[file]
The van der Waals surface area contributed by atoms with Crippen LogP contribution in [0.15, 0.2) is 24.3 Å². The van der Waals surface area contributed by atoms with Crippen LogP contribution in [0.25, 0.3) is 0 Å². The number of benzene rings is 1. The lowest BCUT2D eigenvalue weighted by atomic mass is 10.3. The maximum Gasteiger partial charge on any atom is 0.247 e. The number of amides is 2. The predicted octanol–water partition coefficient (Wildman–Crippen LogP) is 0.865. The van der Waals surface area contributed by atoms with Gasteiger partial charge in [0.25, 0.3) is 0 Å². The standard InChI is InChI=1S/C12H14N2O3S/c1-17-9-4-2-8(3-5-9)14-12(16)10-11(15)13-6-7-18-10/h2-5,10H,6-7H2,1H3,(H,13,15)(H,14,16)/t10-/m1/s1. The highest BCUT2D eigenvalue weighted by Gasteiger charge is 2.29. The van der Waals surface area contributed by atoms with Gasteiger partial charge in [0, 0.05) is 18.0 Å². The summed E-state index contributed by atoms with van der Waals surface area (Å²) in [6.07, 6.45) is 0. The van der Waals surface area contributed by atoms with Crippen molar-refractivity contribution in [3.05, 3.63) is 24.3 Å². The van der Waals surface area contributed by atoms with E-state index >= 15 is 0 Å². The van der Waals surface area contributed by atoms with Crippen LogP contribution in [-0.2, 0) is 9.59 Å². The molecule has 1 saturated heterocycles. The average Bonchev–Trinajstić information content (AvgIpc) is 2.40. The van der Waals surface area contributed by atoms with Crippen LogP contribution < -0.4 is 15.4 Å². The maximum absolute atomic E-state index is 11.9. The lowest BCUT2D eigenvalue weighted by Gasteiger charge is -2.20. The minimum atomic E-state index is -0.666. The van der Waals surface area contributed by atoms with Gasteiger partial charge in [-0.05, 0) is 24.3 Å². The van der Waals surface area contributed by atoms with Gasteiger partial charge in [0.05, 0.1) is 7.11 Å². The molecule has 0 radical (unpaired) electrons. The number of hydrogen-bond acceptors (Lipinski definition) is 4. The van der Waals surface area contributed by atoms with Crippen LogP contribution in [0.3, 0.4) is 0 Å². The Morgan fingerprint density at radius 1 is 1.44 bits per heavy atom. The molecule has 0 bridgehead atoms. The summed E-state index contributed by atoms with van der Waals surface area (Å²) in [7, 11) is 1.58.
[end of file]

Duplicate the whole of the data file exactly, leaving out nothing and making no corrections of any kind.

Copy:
The van der Waals surface area contributed by atoms with Crippen LogP contribution in [0.15, 0.2) is 24.3 Å². The van der Waals surface area contributed by atoms with Crippen LogP contribution in [0.25, 0.3) is 0 Å². The number of benzene rings is 1. The lowest BCUT2D eigenvalue weighted by atomic mass is 10.3. The maximum Gasteiger partial charge on any atom is 0.247 e. The number of amides is 2. The predicted octanol–water partition coefficient (Wildman–Crippen LogP) is 0.865. The van der Waals surface area contributed by atoms with Gasteiger partial charge in [0.25, 0.3) is 0 Å². The standard InChI is InChI=1S/C12H14N2O3S/c1-17-9-4-2-8(3-5-9)14-12(16)10-11(15)13-6-7-18-10/h2-5,10H,6-7H2,1H3,(H,13,15)(H,14,16)/t10-/m1/s1. The highest BCUT2D eigenvalue weighted by Gasteiger charge is 2.29. The van der Waals surface area contributed by atoms with Gasteiger partial charge in [0, 0.05) is 18.0 Å². The summed E-state index contributed by atoms with van der Waals surface area (Å²) in [6.07, 6.45) is 0. The van der Waals surface area contributed by atoms with Crippen molar-refractivity contribution in [3.05, 3.63) is 24.3 Å². The van der Waals surface area contributed by atoms with E-state index >= 15 is 0 Å². The van der Waals surface area contributed by atoms with Crippen LogP contribution in [-0.2, 0) is 9.59 Å². The molecule has 1 saturated heterocycles. The average Bonchev–Trinajstić information content (AvgIpc) is 2.40. The van der Waals surface area contributed by atoms with Crippen LogP contribution < -0.4 is 15.4 Å². The maximum absolute atomic E-state index is 11.9. The lowest BCUT2D eigenvalue weighted by Gasteiger charge is -2.20. The minimum atomic E-state index is -0.666. The van der Waals surface area contributed by atoms with Gasteiger partial charge in [-0.05, 0) is 24.3 Å². The van der Waals surface area contributed by atoms with Gasteiger partial charge in [0.05, 0.1) is 7.11 Å². The molecule has 0 radical (unpaired) electrons. The number of hydrogen-bond acceptors (Lipinski definition) is 4. The van der Waals surface area contributed by atoms with Crippen LogP contribution in [0.3, 0.4) is 0 Å². The Morgan fingerprint density at radius 1 is 1.44 bits per heavy atom. The molecule has 0 bridgehead atoms. The summed E-state index contributed by atoms with van der Waals surface area (Å²) in [7, 11) is 1.58.